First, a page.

After Bud went to sleep, my husband pulled up the history on the computer and discovered that Bud had been surfing Teletubbies in Yahoo Video and had watched a great deal of footage. Some of it was actual pirated footage from the show. But the rest... oh, the rest. It was horrible - parody with foul language and violence, first-person shooters, blood spurting out of the lobbed-off appendages of Bud's best friends, and George W. Bush as the Baby Sun launching grenades and erecting oil wells throughout Tubbyland. (I swear that in Bud's recounting of the day's events I heard him use the word "President," though I'd be surprised if Bud is familiar with either the man or the office.) I sat with my husband watching horrifying clip after horrifying clip, our guilty feelings of negligence growing - especially when the history showed us that Bud had watched several of them several times. I wondered how Bud had made sense of the footage - my boy, who has never watched commercial television, who finds Finding Nemo too action-packed for his liking - and the pit in my stomach continued to grow.

My husband enabled the security feature on the computer in a close-the-barn-door maneuver, and the next morning I sat down with Bud to talk to him about the videos he'd watched: Those are not real Teletubbies. They are pretend and they're not nice.

Bud agreed. "I don't like Spanish Tubbies, Mama."

And he's stayed away from the video searches. But he can't keep away from Google. Even with the security feature enabled, Bud is able to do a preliminary Google image search and pull up a page with thumbnail images - he just can't load the sites from there. He knows he's not supposed to do it, so he's started getting sneaky. He minimizes the screen when he sees us coming. Instead of waking us as soon as he's out of bed in the morning, he lets us sleep while he creeps into the computer room. Or, when I'm just a room away, he dashes across the room to shut the adjoining door so I won't see what's on his screen. (I said he's getting sneaky and deceptive. I didn't say he's mastered subtlety.)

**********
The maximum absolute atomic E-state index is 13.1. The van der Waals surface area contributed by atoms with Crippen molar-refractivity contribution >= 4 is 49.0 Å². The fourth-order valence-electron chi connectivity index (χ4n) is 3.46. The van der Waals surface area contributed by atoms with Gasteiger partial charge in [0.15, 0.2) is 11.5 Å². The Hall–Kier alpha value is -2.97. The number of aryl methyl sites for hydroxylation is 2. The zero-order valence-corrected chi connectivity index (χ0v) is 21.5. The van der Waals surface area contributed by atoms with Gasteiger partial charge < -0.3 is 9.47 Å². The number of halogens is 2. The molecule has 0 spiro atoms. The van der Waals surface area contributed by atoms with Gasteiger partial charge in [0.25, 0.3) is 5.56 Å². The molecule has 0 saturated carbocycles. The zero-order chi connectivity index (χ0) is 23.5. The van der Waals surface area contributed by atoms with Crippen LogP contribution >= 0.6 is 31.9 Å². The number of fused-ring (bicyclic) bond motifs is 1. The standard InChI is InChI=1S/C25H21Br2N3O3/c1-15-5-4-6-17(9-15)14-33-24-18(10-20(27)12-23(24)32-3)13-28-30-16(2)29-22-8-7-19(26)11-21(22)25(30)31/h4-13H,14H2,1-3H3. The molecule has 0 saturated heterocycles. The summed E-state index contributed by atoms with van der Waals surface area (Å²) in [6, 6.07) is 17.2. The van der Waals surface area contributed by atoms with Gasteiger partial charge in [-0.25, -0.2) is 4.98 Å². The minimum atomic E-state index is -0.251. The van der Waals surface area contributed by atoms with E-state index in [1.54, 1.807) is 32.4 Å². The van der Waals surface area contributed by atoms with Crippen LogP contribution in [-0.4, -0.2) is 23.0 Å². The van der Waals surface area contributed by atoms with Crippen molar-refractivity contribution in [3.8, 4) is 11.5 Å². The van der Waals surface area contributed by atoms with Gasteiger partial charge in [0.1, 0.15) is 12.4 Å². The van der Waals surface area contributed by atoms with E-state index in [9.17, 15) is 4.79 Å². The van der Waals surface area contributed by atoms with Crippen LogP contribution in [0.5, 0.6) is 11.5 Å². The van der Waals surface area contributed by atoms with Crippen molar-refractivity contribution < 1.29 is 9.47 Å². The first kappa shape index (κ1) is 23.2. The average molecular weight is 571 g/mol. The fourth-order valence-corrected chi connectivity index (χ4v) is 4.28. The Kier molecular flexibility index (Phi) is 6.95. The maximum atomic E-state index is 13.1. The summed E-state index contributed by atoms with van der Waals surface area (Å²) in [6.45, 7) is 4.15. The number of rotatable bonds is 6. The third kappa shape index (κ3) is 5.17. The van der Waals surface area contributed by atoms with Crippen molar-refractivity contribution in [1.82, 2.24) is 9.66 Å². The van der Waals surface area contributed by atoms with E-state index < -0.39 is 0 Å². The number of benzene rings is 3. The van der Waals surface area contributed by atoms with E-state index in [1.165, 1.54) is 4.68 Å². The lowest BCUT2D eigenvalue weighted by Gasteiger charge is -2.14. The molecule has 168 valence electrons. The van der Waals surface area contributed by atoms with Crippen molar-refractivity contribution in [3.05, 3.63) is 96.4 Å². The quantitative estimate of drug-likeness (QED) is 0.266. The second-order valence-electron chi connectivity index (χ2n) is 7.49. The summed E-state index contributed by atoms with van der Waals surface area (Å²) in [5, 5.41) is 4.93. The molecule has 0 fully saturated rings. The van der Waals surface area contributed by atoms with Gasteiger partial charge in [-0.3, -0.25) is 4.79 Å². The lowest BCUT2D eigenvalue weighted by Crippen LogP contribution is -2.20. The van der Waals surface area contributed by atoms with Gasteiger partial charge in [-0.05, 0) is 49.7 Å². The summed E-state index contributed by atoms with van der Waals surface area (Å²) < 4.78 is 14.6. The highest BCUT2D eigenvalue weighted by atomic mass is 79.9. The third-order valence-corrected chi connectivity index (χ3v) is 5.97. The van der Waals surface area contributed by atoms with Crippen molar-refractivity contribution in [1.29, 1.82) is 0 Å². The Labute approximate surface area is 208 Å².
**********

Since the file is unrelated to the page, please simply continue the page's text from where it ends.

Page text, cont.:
When I call him on it, he evades:

"Bud, what are you doing?"

"I don't know."

Or he lies:

"Bud, what are you doing?"


The good news, of course, is that he's refining his theory of mind skills.

I'm walking a fine line between addressing the behavior and ignoring it. I'm not interested in turning Google into Bud's very own Holy Grail. At the same time, though, the stakes continue to rise. His spelling is getting better and better. He's not relying on memorized words or things he can pull from books. According to our computer's history, in the past several weeks Bud's areas of Google interest have focused on things like poop, bum, tummies, and belly kiss, and he's been viewing tiny thumbnails of huge pregnant bellies, men giving each other belly smooches, and the occasional set of bosoms.

Now it seems that Bud is tiring of the thumbnails and is developing greater ambition. He's creative and determined - always a formidable combination - and he's branching out. The other night my husband was checking his e-mail on my mother's computer - the computer, incidentally, that Bud is forbidden to use - and I sighed as I heard him look at the history, then shout to me:

"Hey, honey? It looks like Nana's been Googling bellies again!"

Thursday, January 11, 2007

Friendly update

You may recall that several months ago I solicited help for my friend Teal regarding issues she's been having with her live-in father-in-law Ernie, who may or may not be on the spectrum. Many of you offered your thoughts and insights, which were tremendously helpful to Teal. She recently sent me an update and asked that I pass it on to you. Here it is, in her own words: